Why you need to take control of email

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Entrepreneur Louise Chunn spent a fortnight in Silicon Valley

With the average person checking email 77 times a day, Louise Chunn, the founder of welldoing.org and former editor of Psychologies, In Style and Good Housekeeping, says it’s time to rein in our habit…

Email: don’t you just hate it? Having started as a convenient, trackable way of communicating with people individually or in groups, it has mushroomed into a daily battle that businesspeople all over the world wage with their devices. The average person checks email 77 times a day, sends and receives more than 122 email messages a day and spends nearly a third of their working week managing a never-ending torrent of email. And, since the advent of the smartphone, it even interrupts their weekends, evenings and holidays.

The problems are many –  sheer volume, unwanted spam, constant interruption, huge trails of copies and reply-alls that seem designed primarily to guard senders’ backs – but one of the greatest is the unpredictability of it all. When you leave work in the evening, you cannot predict how great an impact the next day’s emails will have.

Before you can have any chance of freeing yourself from the tyranny of the inbox, you need to understand why at the same time as hating it, you love it too. In fact, most people absolutely cannot ignore a winking email. I’m doing it right now (having committed not to read a single one while I write this column). But why does it just make me feel so utterly antsy and uncomfortable?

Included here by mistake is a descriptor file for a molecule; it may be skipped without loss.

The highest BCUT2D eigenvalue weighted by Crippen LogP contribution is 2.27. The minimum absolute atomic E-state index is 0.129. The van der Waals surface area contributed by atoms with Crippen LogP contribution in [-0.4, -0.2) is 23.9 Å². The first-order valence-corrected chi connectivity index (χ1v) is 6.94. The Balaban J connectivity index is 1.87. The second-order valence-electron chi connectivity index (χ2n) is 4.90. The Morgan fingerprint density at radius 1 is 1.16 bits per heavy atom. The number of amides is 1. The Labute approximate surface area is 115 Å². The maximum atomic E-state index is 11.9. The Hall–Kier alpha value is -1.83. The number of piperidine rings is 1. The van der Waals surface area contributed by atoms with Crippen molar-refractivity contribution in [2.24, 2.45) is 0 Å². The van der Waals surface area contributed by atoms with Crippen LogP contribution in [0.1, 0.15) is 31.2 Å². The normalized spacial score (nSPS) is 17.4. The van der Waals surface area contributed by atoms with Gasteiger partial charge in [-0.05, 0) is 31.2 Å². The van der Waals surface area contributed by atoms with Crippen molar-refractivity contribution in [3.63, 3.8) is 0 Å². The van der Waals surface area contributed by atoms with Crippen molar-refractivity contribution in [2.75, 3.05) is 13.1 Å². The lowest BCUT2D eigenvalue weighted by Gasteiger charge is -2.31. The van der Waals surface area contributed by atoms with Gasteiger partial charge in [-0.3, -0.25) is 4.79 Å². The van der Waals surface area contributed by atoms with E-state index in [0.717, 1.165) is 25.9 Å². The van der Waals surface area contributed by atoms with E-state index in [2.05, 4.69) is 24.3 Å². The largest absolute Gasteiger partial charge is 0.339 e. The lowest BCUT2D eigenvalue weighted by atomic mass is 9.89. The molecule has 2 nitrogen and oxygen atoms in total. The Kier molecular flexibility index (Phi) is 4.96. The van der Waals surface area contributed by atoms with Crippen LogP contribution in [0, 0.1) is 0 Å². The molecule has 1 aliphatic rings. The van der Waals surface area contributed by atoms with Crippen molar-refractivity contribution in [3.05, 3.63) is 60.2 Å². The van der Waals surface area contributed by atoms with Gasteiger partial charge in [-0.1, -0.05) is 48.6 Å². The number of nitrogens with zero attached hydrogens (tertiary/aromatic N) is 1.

According to Jocelyn K Glei, author of Unsubscribe, email activates a primal impulse in our brains to seek rewards.

As evidence she quotes a lab experiment from the 1930s by well-known psychologist BF Skinner. One group of rats, on a fixed schedule of reward, were given a food pellet when they pressed a lever, then on every 100th press they’d get another pellet. The other group, on a variable schedule, might get a pellet after 20 presses, or after 200. Yet which group were the most motivated? The variable lot; even when the pellets were removed altogether, they kept pressing and pressing, waiting for their reward. Does this sound familiar?

“It’s those random rewards – say, a message from a long-lost friend – mixed in with the mind-numbing update and irksome requests, that we find so addictive,” writes Glei. “They make us want to push the lever again and again and again, even when we have better things to do.”

The other thing that email excites in many of us is the urge to finish. Yes, the nirvana of the zero inbox. But email is a tool, not a task. Reading every last email, every day is, most analysts now agree, a waste of time that could be more productively used for running your business or talking to your team.

A man checks email on his phone while his laptop is open on the table

Economist Tim Harford’s new book Messy is devoted to wresting this “neat and tidy” idea out of our minds as a working day goal. “The truth is that getting organised is often a matter of soothing our anxieties – or the anxieties of tidy-minded colleagues. It can simply be an artful way of feeling busy while doing nothing terribly useful.”

But the fact remains that in the tidal wave of rubbish are essential pieces of information, advice and analysis. You can’t simply turn it off and expect the world to concur. There are, however, things you can do to help yourself build a better relationship with email.

  • Set aside specific times to read emails rather than responding to each and every notification, allowing it to interrupt concentrated spells of work
  • Create VIP notifications for people whose emails you shouldn’t miss
  • Keep your email messages short and responses will often mimic your brevity
  • Don’t have dozens of email files – keep your subjects broad. You can usually word-search to find what you happen to be looking for anyway
  • Pick up the phone – it’s more personal and will often solve the problem more quickly and definitively

Try taming the email, and see how it feels for you. I’ll admit, I’ve found even this break hard. But I’ve now looked at my 25 unread emails – and there wasn’t a food pellet among them. Squeak!

Tim Harford is speaking at the IoD on 30 November. Click here for information and tickets

welldoing.org

About author

Louise Chunn

Louise Chunn

Louise Chunn is the founder of Welldoing.org and former editor of Psychologies magazine

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